Book Reviews: Web stuff
Sklar & Trachtenbert, O'Reilly 2003
As the name says, it's definitely a cookbook. You want to do this
, then go there
, and so on. It's not a book you should read from beginning to end unless you already know PHP (I know, I tried), since the book assumes you've already done at least something in PHP. But I think it's a real resource when it comes to practical solutions. All the little tricks on default values, parameter lists to functions, what to do and what not, are in there. At least I think so, since I know very little about PHP, so I can impossibly detect what important stuff they didn't mention. That, I guess, I'll discover at the worst possible moment, except I really do have faith in this book. Maybe because the cover is so cute. (No comments yet)
Teach Yourself Web Publishing With HTML 4 In 21 Days
|May 26, 2004|Laura Lemay, Sams 1999
...and that was five years ago and I still don't know it all. As I've said elsewhere, I'm no fan of Sams. Their books are usually not much worth, but this one is almost ok. It's not super fantastic, but it has a lot to say, most of it really basic stuff. At least, I can pick up the basics of Java script every time I need it. That is some 25 pages of the books almost 1200 pages. The rest of the book I haven't used for much. (1 comment)
|July 28, 2005|
| ||What anonymity levels of HTTP proxy servers exist?
1. Transparent - these proxies are not anonymous. They don't hide IP-address of a client and let a web server know that you are surfing through a proxy server. The task of such proxies, as a rule, is information caching and/or support of Internet access for several computers via single connection. Such proxies are not applicable for security and privacy while surfing on net. You can use them only for network speed improvement.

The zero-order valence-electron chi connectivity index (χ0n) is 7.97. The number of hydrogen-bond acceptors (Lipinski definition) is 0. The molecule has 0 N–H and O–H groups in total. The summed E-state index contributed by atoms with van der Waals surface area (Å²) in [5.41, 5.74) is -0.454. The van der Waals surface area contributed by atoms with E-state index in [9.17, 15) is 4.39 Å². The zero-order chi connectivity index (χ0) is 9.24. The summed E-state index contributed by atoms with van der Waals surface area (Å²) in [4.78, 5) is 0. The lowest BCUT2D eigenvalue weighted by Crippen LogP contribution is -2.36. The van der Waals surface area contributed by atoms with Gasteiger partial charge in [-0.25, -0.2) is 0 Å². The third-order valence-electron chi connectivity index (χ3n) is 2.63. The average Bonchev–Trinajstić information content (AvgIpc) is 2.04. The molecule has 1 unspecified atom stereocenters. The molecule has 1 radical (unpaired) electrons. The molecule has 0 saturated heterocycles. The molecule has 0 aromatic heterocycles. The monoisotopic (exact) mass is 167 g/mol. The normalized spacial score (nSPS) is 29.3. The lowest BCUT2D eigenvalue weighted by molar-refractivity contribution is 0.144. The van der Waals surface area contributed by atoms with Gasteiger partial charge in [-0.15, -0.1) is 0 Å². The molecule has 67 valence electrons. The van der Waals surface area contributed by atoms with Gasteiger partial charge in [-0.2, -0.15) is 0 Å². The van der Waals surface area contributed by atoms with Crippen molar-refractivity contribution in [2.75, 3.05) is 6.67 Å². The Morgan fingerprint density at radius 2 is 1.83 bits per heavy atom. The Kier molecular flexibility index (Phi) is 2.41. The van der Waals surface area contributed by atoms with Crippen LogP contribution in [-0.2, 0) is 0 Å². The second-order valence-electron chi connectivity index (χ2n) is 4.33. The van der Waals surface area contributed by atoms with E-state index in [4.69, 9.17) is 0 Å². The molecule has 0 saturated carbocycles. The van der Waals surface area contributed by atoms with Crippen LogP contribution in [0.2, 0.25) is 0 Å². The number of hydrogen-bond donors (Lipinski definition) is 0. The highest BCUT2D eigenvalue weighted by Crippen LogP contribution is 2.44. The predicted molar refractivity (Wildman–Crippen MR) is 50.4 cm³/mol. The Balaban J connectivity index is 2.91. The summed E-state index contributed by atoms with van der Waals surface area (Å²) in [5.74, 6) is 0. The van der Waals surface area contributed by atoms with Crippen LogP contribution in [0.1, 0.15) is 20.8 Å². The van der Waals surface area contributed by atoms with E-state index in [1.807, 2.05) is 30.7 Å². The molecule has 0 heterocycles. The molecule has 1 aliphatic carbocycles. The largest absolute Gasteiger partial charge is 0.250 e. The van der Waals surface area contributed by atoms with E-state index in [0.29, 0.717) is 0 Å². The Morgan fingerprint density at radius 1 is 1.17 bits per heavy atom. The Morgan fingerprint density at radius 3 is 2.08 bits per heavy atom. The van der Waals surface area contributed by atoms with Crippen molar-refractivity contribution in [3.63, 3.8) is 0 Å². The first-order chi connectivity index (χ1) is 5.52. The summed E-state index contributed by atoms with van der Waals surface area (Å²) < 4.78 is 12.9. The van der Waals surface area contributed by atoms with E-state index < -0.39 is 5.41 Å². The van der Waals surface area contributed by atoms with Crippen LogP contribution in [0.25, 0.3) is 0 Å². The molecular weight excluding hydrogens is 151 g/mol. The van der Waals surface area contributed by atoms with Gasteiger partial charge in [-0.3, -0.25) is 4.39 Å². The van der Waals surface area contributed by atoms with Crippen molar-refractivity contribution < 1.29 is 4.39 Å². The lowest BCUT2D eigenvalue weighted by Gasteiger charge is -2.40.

2. Anonymous - these proxies don't show your real IP but change the request fields so it is very easy to detect that you are using proxy.
3. High Anonymous - these proxy servers do not pass an IP-address of a client and don't send any variables indicating that you are using proxy server to host and look like real browser.
(Removed link, /Martin)|
HTML, The Definitive Guide, 3rd ed.
|May 26, 2004|Musciano & Kennedy, O'Reilly 1998
I've had it for a few years, five actually, so it was about time I added it to this list. The cover image is from the current edition, which I don't have, but the edition I have I couldn't find an image for. My scanner is almost four feet away and I'm far too lazy to locomote all that distance just for getting you the correct image of the book. All you need to do is imagine it doesn't say anything about XHTML on the cover and you're all set. The edition I actually do have covers HTML 4.0 and that's fine by me. Whenever I want to read up on a tag, it's usually in there. (No comments yet)
Cascading Style Sheets, 2nd ed.
|May 23, 2004|Eric A. Meyer, O'Reilly 2004
For the same reason I got myself the Apache/MySQL/PHP book, I got myself a good reference on CSS. I needed it. (No comments yet)
Beginning PHP, Apache, MySQL Web Development
|May 23, 2004|Glass et.al., Wrox 2004
Got this book to help me revamp my site. As you can see, if you can see this review, a very large part of my site is now based on phpBB and php scripts, so that phpBB actually helps manage content. This means you can add comments to articles and book reviews. It also means it'll be much easier for me to maintain the site, hopefully. Since my site runs on Apache, PHP and MySQL, this book was an obvious choice. (No comments yet)